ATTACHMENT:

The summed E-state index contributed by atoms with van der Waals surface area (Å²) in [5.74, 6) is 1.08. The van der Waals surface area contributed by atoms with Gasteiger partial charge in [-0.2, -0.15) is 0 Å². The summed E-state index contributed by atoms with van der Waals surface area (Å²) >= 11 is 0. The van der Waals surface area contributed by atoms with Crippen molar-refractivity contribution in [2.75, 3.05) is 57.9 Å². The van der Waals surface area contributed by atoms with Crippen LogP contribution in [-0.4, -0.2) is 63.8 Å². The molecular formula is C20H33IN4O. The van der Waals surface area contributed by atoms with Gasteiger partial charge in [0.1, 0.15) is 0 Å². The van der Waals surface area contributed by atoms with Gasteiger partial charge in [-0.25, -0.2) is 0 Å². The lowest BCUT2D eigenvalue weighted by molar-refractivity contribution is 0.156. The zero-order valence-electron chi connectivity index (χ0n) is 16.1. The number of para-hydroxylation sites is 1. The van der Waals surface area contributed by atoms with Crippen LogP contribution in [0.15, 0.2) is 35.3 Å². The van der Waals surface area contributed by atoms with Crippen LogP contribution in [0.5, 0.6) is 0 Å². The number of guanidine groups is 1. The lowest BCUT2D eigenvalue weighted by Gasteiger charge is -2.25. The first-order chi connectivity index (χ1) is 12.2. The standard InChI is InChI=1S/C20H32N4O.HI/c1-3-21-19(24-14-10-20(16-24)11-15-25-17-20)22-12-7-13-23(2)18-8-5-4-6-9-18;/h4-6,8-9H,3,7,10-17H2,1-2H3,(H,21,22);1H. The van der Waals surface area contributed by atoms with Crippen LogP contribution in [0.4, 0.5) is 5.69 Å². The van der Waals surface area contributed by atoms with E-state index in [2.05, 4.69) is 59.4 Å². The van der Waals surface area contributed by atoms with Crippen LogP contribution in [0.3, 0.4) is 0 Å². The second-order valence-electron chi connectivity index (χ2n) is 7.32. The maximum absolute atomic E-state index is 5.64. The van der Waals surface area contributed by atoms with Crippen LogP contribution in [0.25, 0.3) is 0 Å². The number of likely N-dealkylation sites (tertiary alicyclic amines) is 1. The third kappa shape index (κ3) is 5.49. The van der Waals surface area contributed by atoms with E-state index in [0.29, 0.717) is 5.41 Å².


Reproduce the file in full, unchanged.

The summed E-state index contributed by atoms with van der Waals surface area (Å²) in [5.74, 6) is 1.08. The van der Waals surface area contributed by atoms with Gasteiger partial charge in [-0.2, -0.15) is 0 Å². The summed E-state index contributed by atoms with van der Waals surface area (Å²) >= 11 is 0. The van der Waals surface area contributed by atoms with Crippen molar-refractivity contribution in [2.75, 3.05) is 57.9 Å². The van der Waals surface area contributed by atoms with Crippen LogP contribution in [-0.4, -0.2) is 63.8 Å². The molecular formula is C20H33IN4O. The van der Waals surface area contributed by atoms with Gasteiger partial charge in [0.1, 0.15) is 0 Å². The van der Waals surface area contributed by atoms with Gasteiger partial charge in [-0.25, -0.2) is 0 Å². The lowest BCUT2D eigenvalue weighted by molar-refractivity contribution is 0.156. The zero-order valence-electron chi connectivity index (χ0n) is 16.1. The number of para-hydroxylation sites is 1. The van der Waals surface area contributed by atoms with Crippen LogP contribution in [0.15, 0.2) is 35.3 Å². The van der Waals surface area contributed by atoms with Crippen LogP contribution in [0.5, 0.6) is 0 Å². The number of guanidine groups is 1. The lowest BCUT2D eigenvalue weighted by Gasteiger charge is -2.25. The first-order chi connectivity index (χ1) is 12.2. The standard InChI is InChI=1S/C20H32N4O.HI/c1-3-21-19(24-14-10-20(16-24)11-15-25-17-20)22-12-7-13-23(2)18-8-5-4-6-9-18;/h4-6,8-9H,3,7,10-17H2,1-2H3,(H,21,22);1H. The van der Waals surface area contributed by atoms with Crippen LogP contribution in [0.4, 0.5) is 5.69 Å². The van der Waals surface area contributed by atoms with E-state index in [2.05, 4.69) is 59.4 Å². The van der Waals surface area contributed by atoms with Crippen LogP contribution in [0.3, 0.4) is 0 Å². The second-order valence-electron chi connectivity index (χ2n) is 7.32. The maximum absolute atomic E-state index is 5.64. The van der Waals surface area contributed by atoms with Crippen LogP contribution in [0.25, 0.3) is 0 Å². The number of likely N-dealkylation sites (tertiary alicyclic amines) is 1. The third kappa shape index (κ3) is 5.49. The van der Waals surface area contributed by atoms with E-state index in [0.29, 0.717) is 5.41 Å².